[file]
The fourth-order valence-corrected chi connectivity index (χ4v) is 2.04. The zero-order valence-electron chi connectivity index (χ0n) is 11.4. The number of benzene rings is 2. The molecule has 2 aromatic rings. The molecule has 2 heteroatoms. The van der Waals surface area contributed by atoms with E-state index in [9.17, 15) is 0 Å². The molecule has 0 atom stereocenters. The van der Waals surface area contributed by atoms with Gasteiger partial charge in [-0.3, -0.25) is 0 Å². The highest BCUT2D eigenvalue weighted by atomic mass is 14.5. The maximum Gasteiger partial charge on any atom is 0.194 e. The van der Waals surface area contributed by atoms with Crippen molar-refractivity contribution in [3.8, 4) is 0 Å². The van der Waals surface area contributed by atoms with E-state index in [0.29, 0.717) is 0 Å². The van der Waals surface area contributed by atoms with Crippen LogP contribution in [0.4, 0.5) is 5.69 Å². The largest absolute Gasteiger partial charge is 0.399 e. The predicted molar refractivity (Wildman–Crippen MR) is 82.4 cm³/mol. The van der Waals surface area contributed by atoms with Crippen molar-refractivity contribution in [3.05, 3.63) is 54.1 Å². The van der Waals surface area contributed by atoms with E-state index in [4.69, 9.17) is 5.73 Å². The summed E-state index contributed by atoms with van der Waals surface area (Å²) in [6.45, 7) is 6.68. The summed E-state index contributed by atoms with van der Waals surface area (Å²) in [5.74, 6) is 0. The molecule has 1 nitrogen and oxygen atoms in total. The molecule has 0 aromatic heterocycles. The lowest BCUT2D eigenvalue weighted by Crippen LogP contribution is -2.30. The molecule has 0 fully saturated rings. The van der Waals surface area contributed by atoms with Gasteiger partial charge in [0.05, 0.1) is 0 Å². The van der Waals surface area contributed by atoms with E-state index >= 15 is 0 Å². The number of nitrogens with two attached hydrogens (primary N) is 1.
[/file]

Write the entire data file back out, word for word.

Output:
The fourth-order valence-corrected chi connectivity index (χ4v) is 2.04. The zero-order valence-electron chi connectivity index (χ0n) is 11.4. The number of benzene rings is 2. The molecule has 2 aromatic rings. The molecule has 2 heteroatoms. The van der Waals surface area contributed by atoms with E-state index in [9.17, 15) is 0 Å². The molecule has 0 atom stereocenters. The van der Waals surface area contributed by atoms with Gasteiger partial charge in [-0.3, -0.25) is 0 Å². The highest BCUT2D eigenvalue weighted by atomic mass is 14.5. The maximum Gasteiger partial charge on any atom is 0.194 e. The van der Waals surface area contributed by atoms with Crippen molar-refractivity contribution in [3.8, 4) is 0 Å². The van der Waals surface area contributed by atoms with E-state index in [0.29, 0.717) is 0 Å². The van der Waals surface area contributed by atoms with Crippen LogP contribution in [0.4, 0.5) is 5.69 Å². The largest absolute Gasteiger partial charge is 0.399 e. The predicted molar refractivity (Wildman–Crippen MR) is 82.4 cm³/mol. The van der Waals surface area contributed by atoms with Crippen molar-refractivity contribution in [3.05, 3.63) is 54.1 Å². The van der Waals surface area contributed by atoms with E-state index in [4.69, 9.17) is 5.73 Å². The summed E-state index contributed by atoms with van der Waals surface area (Å²) in [6.45, 7) is 6.68. The summed E-state index contributed by atoms with van der Waals surface area (Å²) in [5.74, 6) is 0. The molecule has 1 nitrogen and oxygen atoms in total. The molecule has 0 aromatic heterocycles. The lowest BCUT2D eigenvalue weighted by Crippen LogP contribution is -2.30. The molecule has 0 fully saturated rings. The van der Waals surface area contributed by atoms with Gasteiger partial charge in [0.05, 0.1) is 0 Å². The van der Waals surface area contributed by atoms with E-state index >= 15 is 0 Å². The number of nitrogens with two attached hydrogens (primary N) is 1.